So, you ask "what makes you think they don't desire high unemployment rates?", and that's a question I'd love to answer.

But before I do that, let me address your sense that the sort of "Third Way vs Conservative, Center vs Right" stuff I'm asking folks to consider is basically a meaningless taxonomic exercise ("how many angels dance on pins").

As I'm sure you're well aware, Ian, we movement liberals are getting our asses kicked down here, politically speaking.

Our liberal Democrat representatives --the ones who aren't merely machine pols-- seem to be in a miserable state, unable to withstand virtually any pressure applied to them, or to effectively respond to messaging directed against them. And, when I say they seem incompetent at resisting "pressure" or "messaging," I mean that it looks like they're the Polish cavalry up against the Wehrmacht of the establishment political press corps, Democratic leadership and the White House. The Polish Army at least knew that they were being blitzed; liberal Democrats don't even seem to know that there's a campaign being waged against them. Not that I'm a huge fan of Dennis Kucinich, but when he votes for the PPACA because, as he says ( "I had a higher responsibility to my constituents, to the nation, to my president and his presidency," that's a big indication of how fucked we are. This guy, the supposed paragon of liberal "purity" wouldn't say "My president" about Bush, but he'll say that about the Larry Summers-appointing, Petraeus-lionizing, "government can't create jobs"-proclaiming, New Democrat Obama, and that's a huge problem for us --and America.

But there's a bigger problem, Ian, even bigger than the one you pointed to in your excellent post from July of this year (, entitled "Netroots Schizo," in which you described two camps of attendees at this year's Netroots Nation, one being a disparate faction of non-Obama loyalists (in which you and I fall), and the other being:

"the folks who would characterize themselves, in general, as hard nosed pragmatists and “realists”. These range from the “Obama is the greatest liberal president since FDR” types, who think that the Obama is just wonderful and those progressives and liberals who don’t agree are simply delusional to those who feel that a lot of what he’s done has been watered down pap in general but that it’s certainly better than nothing and that those who are disappointed are unrealistic idealists who simply don’t understand the constraints Obama and Congressional Democrats are working under.

The second side is angry at what they parody as fairy tale thinking and deeply unrealistic. “Obama couldn’t fix everything, but he’s better than the Republicans will be if they get back in power” is their mantra, ranging from “really, he’s wonderful and you’re insane for thinking otherwise” to “well, yes he sucks but he sucks less than what the Republicans will do when they get in power.” Either way, they see the attacks from what they consider the “purists” as deeply damaging. Democrats may or may not be a ton better than Republicans, but either way, they are better, and there is a moral case to be made for sucking it up one more time and working hard to elect, as the old progressive battle cry runs, “better Democrats”. This is a two party state, with those parties having an unbreakable oligopoly on power. Dissing Democrats just helps the even worse party win, at which point they will do even worse things. So get over your problems, whether they are with economic policy or Obama’s continued shredding of fundamental civil liberties like Habeas Corpus, jump back into the trenches with your bowie knife or bayonet and fight for Democrats, not against them because by constantly bad mouthing Dems all you do is make it more likely that Republicans will win, and if they win, well, that will be baaaaddddd. Very, very baaaaaddddd."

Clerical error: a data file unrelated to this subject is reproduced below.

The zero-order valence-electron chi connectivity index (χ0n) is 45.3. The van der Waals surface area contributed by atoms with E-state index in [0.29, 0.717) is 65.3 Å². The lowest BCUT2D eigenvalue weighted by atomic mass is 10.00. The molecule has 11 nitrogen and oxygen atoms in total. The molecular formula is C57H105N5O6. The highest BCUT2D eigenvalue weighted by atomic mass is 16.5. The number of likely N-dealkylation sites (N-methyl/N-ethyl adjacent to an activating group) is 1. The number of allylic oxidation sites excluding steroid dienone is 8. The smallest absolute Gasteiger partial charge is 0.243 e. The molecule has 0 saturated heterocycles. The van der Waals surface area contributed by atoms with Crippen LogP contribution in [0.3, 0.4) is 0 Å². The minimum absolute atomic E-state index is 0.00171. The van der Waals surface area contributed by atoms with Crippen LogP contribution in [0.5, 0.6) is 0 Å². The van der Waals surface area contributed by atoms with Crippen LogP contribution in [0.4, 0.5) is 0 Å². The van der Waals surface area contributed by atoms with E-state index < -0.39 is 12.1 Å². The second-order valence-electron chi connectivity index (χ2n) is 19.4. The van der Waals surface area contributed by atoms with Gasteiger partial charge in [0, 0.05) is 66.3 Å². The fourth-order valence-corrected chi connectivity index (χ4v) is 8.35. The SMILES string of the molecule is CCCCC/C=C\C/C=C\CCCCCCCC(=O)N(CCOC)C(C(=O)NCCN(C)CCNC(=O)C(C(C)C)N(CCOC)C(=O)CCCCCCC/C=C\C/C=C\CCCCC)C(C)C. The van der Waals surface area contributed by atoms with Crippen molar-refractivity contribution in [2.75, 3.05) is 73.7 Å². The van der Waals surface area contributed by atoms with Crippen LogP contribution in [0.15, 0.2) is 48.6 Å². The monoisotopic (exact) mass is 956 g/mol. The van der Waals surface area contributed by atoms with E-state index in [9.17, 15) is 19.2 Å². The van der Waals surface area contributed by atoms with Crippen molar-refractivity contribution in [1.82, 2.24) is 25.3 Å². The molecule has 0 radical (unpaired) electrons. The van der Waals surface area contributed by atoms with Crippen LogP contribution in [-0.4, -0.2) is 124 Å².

That bigger problem is that the latter group you've identified, the ones who hold the opinions with which you and I disagree, actually represent the vast majority (79%) of those who self-identify to Gallup as liberals (, down in the tax deal December from November's obscenely high 88% approval amongst liberals.

That situation is what allows Progressive Policy Institute's (formerly the DLC's) Ed Kilgore to fatuously proclaim ( in "Agony of the Liberals Versus Obama's Liberal Approval Ratings"

"Sure, you can find elite opinion on the Left that's been souring on Obama steadily as we head towards the midterm elections. But it's a useful reality check to note that when it comes to actual voting Americans of the liberal persuasion, if there's any "agony" over Obama, it is mostly derived from anger at the president's opponents."

That's the Third Way ideologue Kilgore exulting over the fact that the very rhetorical position from which movement liberals would prefer to argue, i.e. representing popular small-d democratic reform against neo-liberal elite consensus, has been effectively denied to us. The message that Obama's opponents from the left are "elites" is also in play, which is another triumph for the New Democrats, one of which they probably had to have been aware when they chose Obama to be their representative: "elites" is code for "white limousine liberals whose pseudo-intellectual disaffection masks unreconstructed racism." There's no shortage of those willing to employ arguments like those found in Tim Wise's Daily Kos diary "With Friends Like These, Who Needs Glenn Beck? Racism and White Privilege on the Liberal-Left" (,-Who-Needs-Glenn-Beck-Racism-and-White-Privilege-on-the-Liberal-Left) for partisan ends:

"Class-Based Reductionism on the Left

Perhaps the most common way in which folks on the left sometimes perpetuate racism is by a vulgar form of class reductionism, in which they advance the notion that racism is a secondary issue to the class system, and that what leftists and radicals should be doing is spending more time focusing on the fight for dramatic and transformative economic change (whether reformist or revolutionary), rather than engaging in what they derisively term "identity politics." The problem, say these voices, are corporations, the rich, the elite, etc., and to get sidetracked into a discussion of white supremacy is to ignore this fact and weaken the movement for radical change."